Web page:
HEPA Safety Monitoring Filter, Camfil Farr APC, SILVER
Auto-Darkening Filter, Kimberly-Clark Professional, BRONZE
We are pleased to bestow these awards on significant and inventive products that enable all involved in manufacturing to do their jobs more efficiently and effectively," DiPaola further explains. "We offer our congratulations to the winning companies."
Pictures and descriptions of the winning products can be found in the April issue of New Equipment Digest and online at: www.newequipment.com/kingawardwinners
Ever wanted to connect your Legos and Tinkertoys together? Now you can — and much more. Announcing the Free Universal Construction Kit: a set of adapters for complete interoperability between 10 popular construction toys.
F.A.T. Lab and Sy-Lab are pleased to present the Free Universal Construction Kit: a matrix of nearly 80 adapter bricks that enable complete interoperability between ten popular children’s construction toys. By allowing any piece to join to any other, the Kit encourages totally new forms of intercourse between otherwise closed systems—enabling radically hybrid constructive play, the creation of previously impossible designs, and ultimately, more creative opportunities for kids. As with other grassroots interoperability remedies, the Free Universal Construction Kit implements proprietary protocols in order to provide a public service unmet—or unmeetable—by corporate interests.
The Free Universal Construction Kit offers adapters between Lego, Duplo, Fischertechnik, Gears! Gears! Gears!, K’Nex, Krinkles (Bristle Blocks), Lincoln Logs, Tinkertoys, Zome, and Zoob. Our adapters can be downloaded from Thingiverse and other sharing sites as a set of 3D models in .STL format, suitable for reproduction by personal manufacturing devices like the Makerbot (an inexpensive, open-source 3D printer).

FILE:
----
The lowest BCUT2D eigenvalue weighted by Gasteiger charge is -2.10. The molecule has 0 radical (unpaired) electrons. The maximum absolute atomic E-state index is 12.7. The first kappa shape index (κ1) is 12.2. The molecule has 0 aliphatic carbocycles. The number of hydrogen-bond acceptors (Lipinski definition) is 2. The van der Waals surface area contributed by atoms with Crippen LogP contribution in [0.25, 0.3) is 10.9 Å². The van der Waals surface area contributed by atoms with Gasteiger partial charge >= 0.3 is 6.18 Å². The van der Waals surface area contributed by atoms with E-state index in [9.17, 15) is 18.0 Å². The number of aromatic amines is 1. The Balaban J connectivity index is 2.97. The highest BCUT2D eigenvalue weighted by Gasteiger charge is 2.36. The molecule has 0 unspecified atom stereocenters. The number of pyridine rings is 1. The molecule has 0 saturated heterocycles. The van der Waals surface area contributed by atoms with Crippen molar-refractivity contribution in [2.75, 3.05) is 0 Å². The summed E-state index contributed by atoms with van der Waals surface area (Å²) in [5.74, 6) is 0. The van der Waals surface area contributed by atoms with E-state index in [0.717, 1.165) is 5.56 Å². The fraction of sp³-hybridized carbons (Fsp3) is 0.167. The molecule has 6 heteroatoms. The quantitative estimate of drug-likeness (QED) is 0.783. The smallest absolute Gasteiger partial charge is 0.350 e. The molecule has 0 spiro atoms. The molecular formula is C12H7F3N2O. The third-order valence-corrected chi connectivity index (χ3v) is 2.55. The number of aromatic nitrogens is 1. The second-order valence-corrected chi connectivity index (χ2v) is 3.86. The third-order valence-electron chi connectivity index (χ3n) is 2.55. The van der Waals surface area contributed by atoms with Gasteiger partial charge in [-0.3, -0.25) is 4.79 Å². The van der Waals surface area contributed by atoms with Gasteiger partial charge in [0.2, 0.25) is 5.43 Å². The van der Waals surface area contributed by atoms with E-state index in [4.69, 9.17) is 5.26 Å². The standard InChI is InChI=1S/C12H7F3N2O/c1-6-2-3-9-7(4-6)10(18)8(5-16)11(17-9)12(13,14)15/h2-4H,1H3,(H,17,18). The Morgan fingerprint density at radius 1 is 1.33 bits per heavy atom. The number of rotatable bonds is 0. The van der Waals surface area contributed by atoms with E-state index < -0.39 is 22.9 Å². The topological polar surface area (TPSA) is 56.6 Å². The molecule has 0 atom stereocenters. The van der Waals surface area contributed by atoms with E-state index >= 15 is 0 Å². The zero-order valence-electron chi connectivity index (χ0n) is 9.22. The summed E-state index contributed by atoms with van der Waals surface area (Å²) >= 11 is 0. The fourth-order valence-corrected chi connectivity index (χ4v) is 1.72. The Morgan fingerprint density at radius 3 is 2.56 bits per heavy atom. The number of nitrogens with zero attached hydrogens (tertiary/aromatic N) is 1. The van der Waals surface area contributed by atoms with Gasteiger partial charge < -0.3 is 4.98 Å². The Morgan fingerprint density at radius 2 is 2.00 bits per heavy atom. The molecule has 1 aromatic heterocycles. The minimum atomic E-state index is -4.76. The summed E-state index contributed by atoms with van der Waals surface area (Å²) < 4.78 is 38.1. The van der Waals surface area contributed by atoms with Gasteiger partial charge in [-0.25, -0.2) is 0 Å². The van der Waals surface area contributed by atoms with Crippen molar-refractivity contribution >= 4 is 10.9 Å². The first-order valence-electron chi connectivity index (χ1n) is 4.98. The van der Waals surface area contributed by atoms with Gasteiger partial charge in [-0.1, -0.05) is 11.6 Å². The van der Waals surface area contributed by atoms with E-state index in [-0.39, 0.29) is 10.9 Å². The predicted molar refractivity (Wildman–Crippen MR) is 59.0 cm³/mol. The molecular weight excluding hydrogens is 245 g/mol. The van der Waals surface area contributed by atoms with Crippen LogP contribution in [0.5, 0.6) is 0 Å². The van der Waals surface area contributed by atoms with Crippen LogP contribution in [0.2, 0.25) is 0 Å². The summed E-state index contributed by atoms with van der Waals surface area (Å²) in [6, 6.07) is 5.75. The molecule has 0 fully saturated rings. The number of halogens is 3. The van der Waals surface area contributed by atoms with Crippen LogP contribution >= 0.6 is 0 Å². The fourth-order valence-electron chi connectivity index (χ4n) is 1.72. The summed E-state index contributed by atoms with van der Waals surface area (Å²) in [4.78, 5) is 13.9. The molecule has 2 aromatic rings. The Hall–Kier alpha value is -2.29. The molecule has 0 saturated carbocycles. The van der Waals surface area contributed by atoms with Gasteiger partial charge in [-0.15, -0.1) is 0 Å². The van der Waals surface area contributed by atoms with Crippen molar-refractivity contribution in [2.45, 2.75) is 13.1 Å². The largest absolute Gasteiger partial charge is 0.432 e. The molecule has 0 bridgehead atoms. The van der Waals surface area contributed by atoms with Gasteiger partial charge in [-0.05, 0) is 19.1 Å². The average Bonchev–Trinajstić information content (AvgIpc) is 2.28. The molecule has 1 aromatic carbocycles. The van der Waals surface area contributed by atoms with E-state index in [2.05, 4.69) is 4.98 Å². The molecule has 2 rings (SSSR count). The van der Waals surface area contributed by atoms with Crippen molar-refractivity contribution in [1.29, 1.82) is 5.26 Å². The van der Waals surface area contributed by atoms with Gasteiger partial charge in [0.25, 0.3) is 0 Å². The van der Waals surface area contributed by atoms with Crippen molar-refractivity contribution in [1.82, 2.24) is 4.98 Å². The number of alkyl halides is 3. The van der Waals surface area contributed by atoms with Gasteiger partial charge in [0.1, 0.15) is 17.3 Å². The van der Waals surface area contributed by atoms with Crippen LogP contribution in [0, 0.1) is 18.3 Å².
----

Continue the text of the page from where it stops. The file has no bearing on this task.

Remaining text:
Our kids are already doing it! And when we were growing up, ourselves, we did it too—or we tried to, anyway. Connecting our toys together. Because: what if we want to make a construction which is half-Tinkertoys, half-K’Nex? Why shouldn’t we be able to? We dreamed about this possibility years ago, when we were small, and we knew then, as we know now, that we’d need some adapters to help. The advent of low-cost 3D printing has made such adapters possible, and with it, a vast new set of combinatorial possibilities for children’s creative construction toys.
Opening doors to new creative worlds is one major reason we created the Free Universal Construction Kit. Another is that we believe expertise shouldn’t be disposable — and that childrens’ hard-won creative fluency with their toys shouldn’t become obsolete each Christmas. By allowing different toy systems to work together, the Free Universal Construction Kit makes possible new forms of “forward compatibility”, extending the value of these systems across the life of a child. Thus, with the Kit’s adapters, playsets like Krinkles (often enjoyed by toddlers) can still retain their use-value for older children using Lego, and for even older tweens using Zome.
The Kit offers a “best of all worlds” approach to play and learning that combines the advantages of each toy system. We selected construction sets for inclusion based on their significant level of market penetration, as well as for the diversity of features they brought to the Kit’s collection. Some of the supported construction systems, for example, offer great mechanical strength, or the ability to build at large scales; others offer the means to design kinetic movements; and still others permit the creation of a wide range of crystallographic geometries and symmetries. Using these classic toys as a foundation, the Free Universal Construction Kit offers a “meta-mashup system” ideally provisioned for the creation of transgressive architecture and chimeric readymades.
Finally, in producing the Free Universal Construction Kit, we hope to demonstrate a model of reverse engineering as a civic activity: a creative process in which anyone can develop the necessary pieces to bridge the limitations presented by mass-produced commercial artifacts. We hope that the Kit will not only prompt people to create new designs, but more importantly, to reflect on our relationship with material mass-culture—and the rapidly-evolving ways in which we can better adapt it to our imaginations.
The Free Universal Construction Kit 3D models are freely available in .STL format.
For more information, visit: www.fffff.at/free-universal-construction-kit
Dr. David L. Schutt , CEO, SAE International, announces that, through a stock purchase, it has acquired ABP International, dba Tech Briefs Media Group, which is now a subsidiary of SAE International.